I Would Not Be In The Least Surprised To Learn That My Wife Is A Kangaroo, For Any Hypothesis Would Be More Tenable Than The Assumption That She Is A Woman
Flann Oâ€™Brien, author of At Swim-Two-Birds, was one of a kind.Â No, thatâ€™s a lie.Â He was also Brian Oâ€™Nolan, John Hackett, Father Barnabas, John James Doe, and George Knowall.Â Then there was his Gaelic speaking version named Myles na Gopaleen.Â Itâ€™s fucking confusing.Â All I know is that a serial pseudonymist of a drunken Irishman wrote At Swim-Two-Birds in the 1930s shortly after graduating from University College Dublin.Â Actually, I know a few other things too: I know that if I eat too much raw oatmeal Iâ€™ll fart for days, that if I get the Fish Flu Iâ€™ll want to bang a Pink River Dolphin, and that if I donâ€™t choose one name for the author of At Swim-Two-Birds â€“ Iâ€™ll go with Flann Oâ€™Brien since itâ€™s the name on my book jacket â€“ and stick with it, the words that follow will confuse you.Â Theyâ€™ll probably confuse you regardless, and you can blame Father Barnabasâ€¦ I mean Flann Oâ€™Brien for that because I first read his book, At Swim-Two-Birds, at a vulnerable stage in my writing career â€“ if you want to call writing little pieces about books I love for free a writing career â€“ and itâ€™s the kind of book that will, for reasons Iâ€™ll reveal to you, permanently damage a young writerâ€™s brain.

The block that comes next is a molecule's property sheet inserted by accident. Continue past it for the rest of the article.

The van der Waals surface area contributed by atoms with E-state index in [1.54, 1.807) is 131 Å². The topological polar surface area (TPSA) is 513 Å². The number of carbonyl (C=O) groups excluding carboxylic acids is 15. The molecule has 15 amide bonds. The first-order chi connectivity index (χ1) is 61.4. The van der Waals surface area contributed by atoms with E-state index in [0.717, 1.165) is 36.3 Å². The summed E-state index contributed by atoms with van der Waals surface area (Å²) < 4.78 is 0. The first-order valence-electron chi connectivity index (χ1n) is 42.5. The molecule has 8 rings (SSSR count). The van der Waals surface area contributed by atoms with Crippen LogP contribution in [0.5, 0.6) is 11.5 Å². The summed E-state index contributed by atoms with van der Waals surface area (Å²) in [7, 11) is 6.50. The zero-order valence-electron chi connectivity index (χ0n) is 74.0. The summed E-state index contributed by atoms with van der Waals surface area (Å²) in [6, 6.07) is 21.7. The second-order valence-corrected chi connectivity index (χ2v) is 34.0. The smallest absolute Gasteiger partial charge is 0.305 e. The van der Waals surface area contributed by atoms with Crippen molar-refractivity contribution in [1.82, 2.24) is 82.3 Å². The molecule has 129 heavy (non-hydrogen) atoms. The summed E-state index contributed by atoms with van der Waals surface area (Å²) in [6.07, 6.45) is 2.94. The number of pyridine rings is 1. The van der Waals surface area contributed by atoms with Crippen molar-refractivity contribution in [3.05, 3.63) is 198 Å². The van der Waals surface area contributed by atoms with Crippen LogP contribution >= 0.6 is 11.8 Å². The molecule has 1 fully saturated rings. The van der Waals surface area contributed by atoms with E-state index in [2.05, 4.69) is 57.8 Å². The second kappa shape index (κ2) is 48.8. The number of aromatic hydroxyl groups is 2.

This vulnerable stage of my writing career was when I was in college and, just like the unnamed narrator of Oâ€™Brienâ€™s At Swim-Two-Birds, â€œI was accustomed to stretch myself for many hours upon my bed, thinking and smoking there.â€Â In those days I spent so much time lying around thinking that if the uncle of the unnamed narrator in At Swim-Two-Birds asked me the same question he asked his nephew â€“ â€œA boy of your ageâ€¦who gives himself up to the sin of slothâ€¦what in Godâ€™s name is going to happen to him when he goes out to face the world?â€ â€“ I could have thought up an answer:Â â€œIâ€™m going to travel to Dublin and become a famous underwear model of Irelandâ€™s finest garments,â€ I would have said.Â And thatâ€™s exactly what I had planned on doing after graduating from college and going out to face the world.